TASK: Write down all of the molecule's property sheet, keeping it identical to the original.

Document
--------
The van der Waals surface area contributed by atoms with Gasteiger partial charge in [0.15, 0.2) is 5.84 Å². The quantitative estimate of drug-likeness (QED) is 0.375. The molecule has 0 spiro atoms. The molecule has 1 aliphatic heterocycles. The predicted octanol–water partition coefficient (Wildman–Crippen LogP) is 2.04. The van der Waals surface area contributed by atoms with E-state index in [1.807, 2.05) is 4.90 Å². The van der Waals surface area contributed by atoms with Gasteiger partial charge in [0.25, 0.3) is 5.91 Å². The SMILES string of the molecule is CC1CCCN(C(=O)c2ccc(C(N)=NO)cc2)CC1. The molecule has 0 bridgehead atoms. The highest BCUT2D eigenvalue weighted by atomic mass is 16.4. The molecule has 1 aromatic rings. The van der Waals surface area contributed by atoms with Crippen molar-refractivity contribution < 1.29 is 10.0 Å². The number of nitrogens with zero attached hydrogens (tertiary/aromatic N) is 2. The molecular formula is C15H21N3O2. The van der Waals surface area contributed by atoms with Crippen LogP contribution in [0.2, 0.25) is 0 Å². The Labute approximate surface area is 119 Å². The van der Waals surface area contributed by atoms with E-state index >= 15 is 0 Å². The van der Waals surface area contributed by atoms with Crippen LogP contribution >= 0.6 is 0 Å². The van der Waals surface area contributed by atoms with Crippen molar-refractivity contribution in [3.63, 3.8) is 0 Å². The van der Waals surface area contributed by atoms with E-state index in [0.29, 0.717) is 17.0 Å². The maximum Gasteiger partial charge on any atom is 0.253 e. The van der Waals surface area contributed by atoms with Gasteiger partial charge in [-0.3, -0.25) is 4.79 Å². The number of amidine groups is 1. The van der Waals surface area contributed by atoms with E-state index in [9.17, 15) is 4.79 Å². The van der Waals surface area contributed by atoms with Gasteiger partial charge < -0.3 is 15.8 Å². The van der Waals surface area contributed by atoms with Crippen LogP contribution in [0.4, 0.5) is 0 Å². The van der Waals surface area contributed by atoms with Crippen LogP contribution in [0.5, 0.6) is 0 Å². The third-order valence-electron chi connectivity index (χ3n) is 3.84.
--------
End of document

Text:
The van der Waals surface area contributed by atoms with Gasteiger partial charge in [0.15, 0.2) is 5.84 Å². The quantitative estimate of drug-likeness (QED) is 0.375. The molecule has 0 spiro atoms. The molecule has 1 aliphatic heterocycles. The predicted octanol–water partition coefficient (Wildman–Crippen LogP) is 2.04. The van der Waals surface area contributed by atoms with E-state index in [1.807, 2.05) is 4.90 Å². The van der Waals surface area contributed by atoms with Gasteiger partial charge in [0.25, 0.3) is 5.91 Å². The SMILES string of the molecule is CC1CCCN(C(=O)c2ccc(C(N)=NO)cc2)CC1. The molecule has 0 bridgehead atoms. The highest BCUT2D eigenvalue weighted by atomic mass is 16.4. The molecule has 1 aromatic rings. The van der Waals surface area contributed by atoms with Crippen molar-refractivity contribution < 1.29 is 10.0 Å². The number of nitrogens with zero attached hydrogens (tertiary/aromatic N) is 2. The molecular formula is C15H21N3O2. The van der Waals surface area contributed by atoms with Crippen LogP contribution in [0.2, 0.25) is 0 Å². The Labute approximate surface area is 119 Å². The van der Waals surface area contributed by atoms with E-state index >= 15 is 0 Å². The van der Waals surface area contributed by atoms with Crippen LogP contribution >= 0.6 is 0 Å². The van der Waals surface area contributed by atoms with Crippen molar-refractivity contribution in [3.63, 3.8) is 0 Å². The van der Waals surface area contributed by atoms with E-state index in [0.29, 0.717) is 17.0 Å². The maximum Gasteiger partial charge on any atom is 0.253 e. The van der Waals surface area contributed by atoms with Gasteiger partial charge in [-0.3, -0.25) is 4.79 Å². The number of amidine groups is 1. The van der Waals surface area contributed by atoms with E-state index in [9.17, 15) is 4.79 Å². The van der Waals surface area contributed by atoms with Gasteiger partial charge < -0.3 is 15.8 Å². The van der Waals surface area contributed by atoms with Crippen LogP contribution in [0.4, 0.5) is 0 Å². The van der Waals surface area contributed by atoms with Crippen LogP contribution in [0.5, 0.6) is 0 Å². The third-order valence-electron chi connectivity index (χ3n) is 3.84.